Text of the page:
The Government has set out a strong desire for the UK to be an agri-tech powerhouse. Tech Farmer looks behind the ministerial announcements to what they may mean for on-farm R&D.
By Tom Allen-Stevens
UK Agriculture is set to get an Agri-Tech Catapult, following the announcement by the Government that three of the four Agri-Tech Centres are in merger discussions to create a new “integrated capability”.
George Freeman, Minister of State* at the new Department for Science, Innovation and Technology (DSIT) announced at the World Agri-Tech Innovation Summit in London that the Agri-Tech Centres are looking to merge.
“These companies were designed to be the model showcase testbed farms, but in my view, we need to commercialise better. We need to make these the interfaces of much deeper industrial investment and commercialisation,” he said.
“So we are reviewing those centres with a view to creating a Catapult. This is a big commitment [by Government] in the UK research ecosystem. It’s ring-fenced long-term funding, and we are absolutely determined to set out a long-term framework so that companies, from the big agri-food majors around the world to UK companies, can come and invest in it.”
The three Agri-Tech Centres coming together are Crop Health and Protection (CHAP), the Centre for Innovation Excellence in Livestock (CIEL) and the Agricultural Engineering, Precision and Innovation Centre (Agri-EPI). They were set up in 2015/16, along with Agrimetrics, which aims to use agricultural data to build a better food system, and will remain a separate company.
The Centres exist to drive agri-tech innovation and adoption through “world-class” facilities, expert knowledge and business and project management support. They’re designed to strengthen the connections between science, business and funders, to accelerate R&D and tackle the agri-industry’s most critical challenges.
As a combined, Agri-Tech Catapult it would join the nine others in gene therapy, medicine, electronics, connected places, digital, energy, high-value manufacturing, satellite applications and offshore renewables. These Catapults are established by Innovate UK, part of UK Research and Innovation (UKRI), the government’s R&D arm that has an annual budget of around £8bn. They aim to accelerate the commercialisation of innovative technologies, thereby driving economic growth.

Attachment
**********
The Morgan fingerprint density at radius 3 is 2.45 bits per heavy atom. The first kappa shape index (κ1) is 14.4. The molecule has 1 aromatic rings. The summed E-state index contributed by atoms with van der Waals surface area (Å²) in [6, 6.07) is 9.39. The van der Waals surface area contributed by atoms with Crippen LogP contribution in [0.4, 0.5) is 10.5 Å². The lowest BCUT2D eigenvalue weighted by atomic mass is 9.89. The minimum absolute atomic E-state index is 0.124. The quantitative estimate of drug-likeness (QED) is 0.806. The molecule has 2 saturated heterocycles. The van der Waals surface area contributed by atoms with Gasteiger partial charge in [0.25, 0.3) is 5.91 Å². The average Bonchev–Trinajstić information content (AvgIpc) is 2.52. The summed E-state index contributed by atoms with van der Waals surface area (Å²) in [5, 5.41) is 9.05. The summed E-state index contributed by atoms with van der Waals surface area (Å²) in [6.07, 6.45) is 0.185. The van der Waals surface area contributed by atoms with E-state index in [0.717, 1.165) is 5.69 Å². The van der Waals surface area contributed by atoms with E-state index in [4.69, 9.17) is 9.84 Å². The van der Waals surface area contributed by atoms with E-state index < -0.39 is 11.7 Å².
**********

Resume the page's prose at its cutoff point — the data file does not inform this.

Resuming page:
An Agri-Tech Catapult would seek to improve productivity, efficiency, and sustainability in farming and agriculture by helping to accelerate innovation. Minister Freeman is hoping it will act as a channel for private investment into the sector. “For too long in this country, we’ve incubated bioscience in all sorts of technologies, grown great businesses and then seen them disappear across the pond,” he said.
“We are finally going to make that move and unlock some of the trillions here in London in the pension funds that aren’t investing in UK equities. Just a tiny fraction of the money under management here in The City, properly connected, would help us pull through these companies.”
The Government already spends £400M/year on agricultural R&D, he said, and had identified “engineering biology” as one of five critical technologies to prioritise. This will be backed up by “a clear, reliable, long-term framework” to give confidence to farmers and to investors in supply chains.
New R&D “clusters” were also promised. “If we’re really going to deliver the strength of this innovation economy, it can’t just be Cambridge, Oxford, London. We will shortly be unveiling the first ever digital cluster map – a heat map to show investors what’s going on around the UK in agri.
“You will see incredible strength in Norwich, Yorkshire, Scotland, Wales, Aberystwyth, Kent. And through the work that UKRI is doing, we intend to pull that together through that Catapult network.”
Not all are convinced by the Minister’s words, however. Plant scientist and former NIAB CEO Professor Tina Barsby notes that so far, the Agri-Tech Centres have delivered a return on investment of just 0.6:1, constrained by a risky ‘capital-only’ funding model, and lacking a core focus on genetic innovation.
Writing for Science for Sustainable Agriculture, she says “the legacy of the centres of innovation is not one of unmitigated success”, pointing out that growth in UK agricultural productivity has continued to fall behind other countries.
“I would struggle to name specific projects where the three Centres have translated agricultural innovation into commercial success over the past decade. Maybe there are some, but are they sufficient to justify the considerable government spend which the Centres have had access to? And does this bode well for a Catapult?”
The Centres have received capital-only funding from Government. There are large infrastructure projects, such as CHAP’s Advanced Glasshouse facility at Stockbridge Technology Centre (STC) near Selby which allows for testing of new production approaches and growing media. Extensive precision machinery equipment located at Newcastle University is used to test new regenerative farming techniques.